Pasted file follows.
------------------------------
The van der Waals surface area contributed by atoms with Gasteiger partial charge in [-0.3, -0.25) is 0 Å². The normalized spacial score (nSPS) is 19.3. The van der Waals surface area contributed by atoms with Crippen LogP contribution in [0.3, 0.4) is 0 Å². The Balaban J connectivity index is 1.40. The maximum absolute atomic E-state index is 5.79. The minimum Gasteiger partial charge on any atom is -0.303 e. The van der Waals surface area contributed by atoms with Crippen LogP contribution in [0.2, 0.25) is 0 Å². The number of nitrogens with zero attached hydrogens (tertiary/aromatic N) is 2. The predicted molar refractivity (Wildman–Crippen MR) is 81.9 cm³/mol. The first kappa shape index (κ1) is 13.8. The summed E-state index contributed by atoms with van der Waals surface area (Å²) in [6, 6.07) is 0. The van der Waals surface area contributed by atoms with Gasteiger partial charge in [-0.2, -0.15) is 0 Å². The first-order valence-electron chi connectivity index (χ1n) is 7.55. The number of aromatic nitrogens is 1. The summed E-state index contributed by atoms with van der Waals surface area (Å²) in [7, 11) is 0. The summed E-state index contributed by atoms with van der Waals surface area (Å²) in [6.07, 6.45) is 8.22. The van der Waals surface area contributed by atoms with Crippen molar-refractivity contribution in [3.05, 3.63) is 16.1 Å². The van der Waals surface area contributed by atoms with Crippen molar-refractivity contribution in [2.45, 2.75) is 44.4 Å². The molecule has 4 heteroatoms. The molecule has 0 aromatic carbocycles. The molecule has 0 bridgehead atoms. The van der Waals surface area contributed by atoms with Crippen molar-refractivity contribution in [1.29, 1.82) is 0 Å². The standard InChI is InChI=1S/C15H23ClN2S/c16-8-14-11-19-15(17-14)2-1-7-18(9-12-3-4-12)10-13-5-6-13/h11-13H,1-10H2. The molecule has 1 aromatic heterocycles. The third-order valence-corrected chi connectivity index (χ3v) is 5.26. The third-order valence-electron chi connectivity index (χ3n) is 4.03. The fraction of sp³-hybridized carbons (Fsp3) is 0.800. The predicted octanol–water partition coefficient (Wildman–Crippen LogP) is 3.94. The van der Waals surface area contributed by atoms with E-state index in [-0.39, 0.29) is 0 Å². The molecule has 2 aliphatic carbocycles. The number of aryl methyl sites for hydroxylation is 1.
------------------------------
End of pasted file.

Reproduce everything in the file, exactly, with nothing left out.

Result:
The van der Waals surface area contributed by atoms with Gasteiger partial charge in [-0.3, -0.25) is 0 Å². The normalized spacial score (nSPS) is 19.3. The van der Waals surface area contributed by atoms with Crippen LogP contribution in [0.3, 0.4) is 0 Å². The Balaban J connectivity index is 1.40. The maximum absolute atomic E-state index is 5.79. The minimum Gasteiger partial charge on any atom is -0.303 e. The van der Waals surface area contributed by atoms with Crippen LogP contribution in [0.2, 0.25) is 0 Å². The number of nitrogens with zero attached hydrogens (tertiary/aromatic N) is 2. The predicted molar refractivity (Wildman–Crippen MR) is 81.9 cm³/mol. The first kappa shape index (κ1) is 13.8. The summed E-state index contributed by atoms with van der Waals surface area (Å²) in [6, 6.07) is 0. The van der Waals surface area contributed by atoms with Gasteiger partial charge in [-0.2, -0.15) is 0 Å². The first-order valence-electron chi connectivity index (χ1n) is 7.55. The number of aromatic nitrogens is 1. The summed E-state index contributed by atoms with van der Waals surface area (Å²) in [7, 11) is 0. The summed E-state index contributed by atoms with van der Waals surface area (Å²) in [6.07, 6.45) is 8.22. The van der Waals surface area contributed by atoms with Crippen molar-refractivity contribution in [3.05, 3.63) is 16.1 Å². The van der Waals surface area contributed by atoms with Crippen molar-refractivity contribution in [2.45, 2.75) is 44.4 Å². The molecule has 4 heteroatoms. The molecule has 0 aromatic carbocycles. The molecule has 0 bridgehead atoms. The van der Waals surface area contributed by atoms with Crippen molar-refractivity contribution in [1.29, 1.82) is 0 Å². The standard InChI is InChI=1S/C15H23ClN2S/c16-8-14-11-19-15(17-14)2-1-7-18(9-12-3-4-12)10-13-5-6-13/h11-13H,1-10H2. The molecule has 1 aromatic heterocycles. The third-order valence-corrected chi connectivity index (χ3v) is 5.26. The third-order valence-electron chi connectivity index (χ3n) is 4.03. The fraction of sp³-hybridized carbons (Fsp3) is 0.800. The predicted octanol–water partition coefficient (Wildman–Crippen LogP) is 3.94. The van der Waals surface area contributed by atoms with E-state index in [-0.39, 0.29) is 0 Å². The molecule has 2 aliphatic carbocycles. The number of aryl methyl sites for hydroxylation is 1.